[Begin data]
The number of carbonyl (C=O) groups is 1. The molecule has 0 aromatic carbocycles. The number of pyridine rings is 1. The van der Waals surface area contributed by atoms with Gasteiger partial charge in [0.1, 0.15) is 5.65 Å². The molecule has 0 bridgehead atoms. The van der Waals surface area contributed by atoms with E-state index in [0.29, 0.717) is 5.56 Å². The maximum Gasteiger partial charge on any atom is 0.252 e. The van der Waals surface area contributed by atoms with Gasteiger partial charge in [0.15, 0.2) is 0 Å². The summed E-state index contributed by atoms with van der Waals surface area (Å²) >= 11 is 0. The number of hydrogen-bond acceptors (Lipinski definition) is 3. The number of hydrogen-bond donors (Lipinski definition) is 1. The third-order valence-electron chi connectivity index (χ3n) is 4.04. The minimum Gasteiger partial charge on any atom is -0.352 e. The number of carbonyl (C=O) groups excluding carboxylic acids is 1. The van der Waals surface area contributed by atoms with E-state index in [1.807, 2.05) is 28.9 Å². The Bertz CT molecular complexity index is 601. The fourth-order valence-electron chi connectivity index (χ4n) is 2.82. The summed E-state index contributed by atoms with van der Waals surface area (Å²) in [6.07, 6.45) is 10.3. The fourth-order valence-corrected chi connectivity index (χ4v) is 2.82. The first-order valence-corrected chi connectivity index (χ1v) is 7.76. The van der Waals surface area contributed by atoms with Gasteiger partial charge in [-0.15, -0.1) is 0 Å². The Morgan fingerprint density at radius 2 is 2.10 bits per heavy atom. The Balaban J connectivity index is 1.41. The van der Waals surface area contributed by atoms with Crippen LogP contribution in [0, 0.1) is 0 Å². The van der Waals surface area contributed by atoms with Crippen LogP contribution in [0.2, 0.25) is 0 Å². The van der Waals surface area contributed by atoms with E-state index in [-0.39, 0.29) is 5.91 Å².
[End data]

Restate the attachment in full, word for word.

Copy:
The number of carbonyl (C=O) groups is 1. The molecule has 0 aromatic carbocycles. The number of pyridine rings is 1. The van der Waals surface area contributed by atoms with Gasteiger partial charge in [0.1, 0.15) is 5.65 Å². The molecule has 0 bridgehead atoms. The van der Waals surface area contributed by atoms with E-state index in [0.29, 0.717) is 5.56 Å². The maximum Gasteiger partial charge on any atom is 0.252 e. The van der Waals surface area contributed by atoms with Gasteiger partial charge in [0.15, 0.2) is 0 Å². The summed E-state index contributed by atoms with van der Waals surface area (Å²) >= 11 is 0. The number of hydrogen-bond acceptors (Lipinski definition) is 3. The number of hydrogen-bond donors (Lipinski definition) is 1. The third-order valence-electron chi connectivity index (χ3n) is 4.04. The minimum Gasteiger partial charge on any atom is -0.352 e. The number of carbonyl (C=O) groups excluding carboxylic acids is 1. The van der Waals surface area contributed by atoms with E-state index in [1.807, 2.05) is 28.9 Å². The Bertz CT molecular complexity index is 601. The fourth-order valence-electron chi connectivity index (χ4n) is 2.82. The summed E-state index contributed by atoms with van der Waals surface area (Å²) in [6.07, 6.45) is 10.3. The fourth-order valence-corrected chi connectivity index (χ4v) is 2.82. The first-order valence-corrected chi connectivity index (χ1v) is 7.76. The van der Waals surface area contributed by atoms with Gasteiger partial charge in [-0.15, -0.1) is 0 Å². The Morgan fingerprint density at radius 2 is 2.10 bits per heavy atom. The Balaban J connectivity index is 1.41. The van der Waals surface area contributed by atoms with Crippen LogP contribution in [0, 0.1) is 0 Å². The van der Waals surface area contributed by atoms with Crippen LogP contribution in [0.2, 0.25) is 0 Å². The van der Waals surface area contributed by atoms with E-state index in [-0.39, 0.29) is 5.91 Å².